People flood northern NSW as water dries up

Earlier this year, the Mayor of Armidale Regional Council and his cronies celebrated as population growth into the Northern Tablelands surged by 4.3% over two years:

Welcomed at both a local and state government levels… the increase of 1987 residents pushed the overall population past the 80,000 mark for the first time, to an estimated population of 81,220…

Armidale Regional Council Mayor Simon Murray thought the city was heading in a good direction. An increase of 1258 people since the Census, made Armidale one of the fastest growing local government areas (LGA) in regional NSW.

“Our population has increased to 30,707, rather than decreasing,” Cr Murray said.

“By the look of this report, with a 4.3 per cent growth rate, that’s very good for a country regional city and there would be a number of reasons for this growth…

A delighted Member for Northern Tablelands Adam Marshall welcomed the ABS report and said the growth rate during the 22-month period exceeded the region’s growth rate in the previous five years.

“These are an incredibly exciting and pleasing set of figures, especially in the midst of one of the worst droughts in living memory,” Mr Marshall said…

“These results show the strength and resilience of our Northern Tablelands communities during drought and this trend bodes very well for the future.”

Of course, there was no acknowledgement that the extra 1,258 people would all be water consumers, thus exacerbating the harsh drought afflicting the region.

Now reality is dawning, with the Northern Tablelands facing the prospect of having to cart in water on 100 trucks every day as the region’s water storages run completely dry:

The town [of Armidale], population 25,000, sits on top of the Great Dividing Range at an altitude of 980 metres – high above the level at which a bore would normally be drilled… Now the dam has just 400 days worth of water remaining, and mayor Simon Murray is making contingency plans for day zero…

To supply the 30,000 residents of Armidale and Guyra with 120 litres of water per person per day would require 100 B-double trucks carting it daily. That was about half their usual rate of use. And it did not cover the requirements of the hospital and local businesses.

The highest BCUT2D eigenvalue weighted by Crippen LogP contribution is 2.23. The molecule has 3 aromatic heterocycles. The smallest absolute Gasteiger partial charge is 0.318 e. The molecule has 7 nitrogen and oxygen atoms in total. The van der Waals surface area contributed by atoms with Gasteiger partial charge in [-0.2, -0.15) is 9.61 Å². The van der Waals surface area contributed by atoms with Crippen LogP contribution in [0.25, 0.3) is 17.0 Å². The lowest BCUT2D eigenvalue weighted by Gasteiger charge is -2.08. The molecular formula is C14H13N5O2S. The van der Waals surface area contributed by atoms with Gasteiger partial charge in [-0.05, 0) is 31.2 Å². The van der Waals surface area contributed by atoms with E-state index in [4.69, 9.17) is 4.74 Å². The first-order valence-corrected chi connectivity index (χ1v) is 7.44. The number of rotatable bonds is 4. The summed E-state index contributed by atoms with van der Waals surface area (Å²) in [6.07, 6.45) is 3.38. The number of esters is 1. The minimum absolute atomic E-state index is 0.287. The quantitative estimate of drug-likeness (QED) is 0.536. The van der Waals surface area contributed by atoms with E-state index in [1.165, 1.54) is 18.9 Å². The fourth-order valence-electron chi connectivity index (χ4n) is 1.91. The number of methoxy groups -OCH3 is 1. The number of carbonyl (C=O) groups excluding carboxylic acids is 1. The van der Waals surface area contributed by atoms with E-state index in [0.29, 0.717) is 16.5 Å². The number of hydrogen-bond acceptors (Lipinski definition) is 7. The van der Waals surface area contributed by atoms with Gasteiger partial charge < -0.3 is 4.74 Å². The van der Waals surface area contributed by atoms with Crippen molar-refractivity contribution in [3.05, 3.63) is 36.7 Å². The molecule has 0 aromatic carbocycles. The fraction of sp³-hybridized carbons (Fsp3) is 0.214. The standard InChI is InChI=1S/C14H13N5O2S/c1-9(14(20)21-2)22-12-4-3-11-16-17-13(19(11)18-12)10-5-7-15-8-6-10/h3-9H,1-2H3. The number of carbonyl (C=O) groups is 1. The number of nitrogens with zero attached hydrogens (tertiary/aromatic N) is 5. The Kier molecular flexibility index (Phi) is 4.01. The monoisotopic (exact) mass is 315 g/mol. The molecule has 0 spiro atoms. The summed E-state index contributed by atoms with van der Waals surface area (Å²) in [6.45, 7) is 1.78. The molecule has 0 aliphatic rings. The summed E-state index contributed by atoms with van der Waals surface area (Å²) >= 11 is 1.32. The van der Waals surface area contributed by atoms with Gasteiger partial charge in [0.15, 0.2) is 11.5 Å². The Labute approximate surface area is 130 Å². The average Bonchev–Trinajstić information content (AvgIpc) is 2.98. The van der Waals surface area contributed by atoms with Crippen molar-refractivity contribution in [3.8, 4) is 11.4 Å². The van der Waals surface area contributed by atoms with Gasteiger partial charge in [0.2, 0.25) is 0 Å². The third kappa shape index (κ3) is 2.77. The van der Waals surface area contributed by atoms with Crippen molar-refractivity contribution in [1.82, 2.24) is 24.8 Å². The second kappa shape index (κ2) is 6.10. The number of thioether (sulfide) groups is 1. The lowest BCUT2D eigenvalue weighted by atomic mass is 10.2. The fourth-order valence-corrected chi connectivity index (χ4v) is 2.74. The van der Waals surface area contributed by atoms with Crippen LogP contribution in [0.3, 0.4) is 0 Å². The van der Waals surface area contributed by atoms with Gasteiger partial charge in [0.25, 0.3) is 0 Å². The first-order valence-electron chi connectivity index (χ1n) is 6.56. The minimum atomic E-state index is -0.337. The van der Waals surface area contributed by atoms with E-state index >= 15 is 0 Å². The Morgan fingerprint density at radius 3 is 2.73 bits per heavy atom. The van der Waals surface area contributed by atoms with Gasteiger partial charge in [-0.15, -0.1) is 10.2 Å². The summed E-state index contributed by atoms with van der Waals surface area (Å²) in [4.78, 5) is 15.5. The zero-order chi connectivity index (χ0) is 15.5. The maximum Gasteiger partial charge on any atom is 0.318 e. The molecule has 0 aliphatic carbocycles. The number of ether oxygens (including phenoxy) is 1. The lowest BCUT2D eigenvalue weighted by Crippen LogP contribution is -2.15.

“Trucking water is going to be the only water solution. But where do you truck it from?,” Mr Murray said.

The New England Highway was populated by towns that barely had enough water to supply their residents. But the road to the coast, where water was more plentiful, could not handle the heavy transport…

“We’re trying to get people to realise that we’ve got this limited amount and it’s running out very quickly,” Mr Murray said.

The Northern Tablelands is a microcosm of the idiocy surrounding the ‘Big Australia’ mass immigration policy.

Our policy makers import hordes of people every year without a second of thought to how essential infrastructure will be provided, nor its deleterious impact on the incumbent population.

And now we have the Morrison Government deliberately attempting to funnel some of these migrants into drought affected regional areas, thus making water scarcity even worse.

How will the driest continent on earth cope when Australia’s population balloons by a projected 17.5 million people over the next 48 years via mass immigration?

With climate change set to reduce inflows into water catchments, providing enough water for Australia’s existing population will be challenging enough without adding another 17.5 million mouths to nourish.

Water scarcity remains the inconvenient truth Australia’s army of mass immigration spruikers refuses to acknowledge.

Unconventional Economist

Leith van Onselen is Chief Economist at the MB Fund and MB Super. Leith has previously worked at the Australian Treasury, Victorian Treasury and Goldman Sachs.

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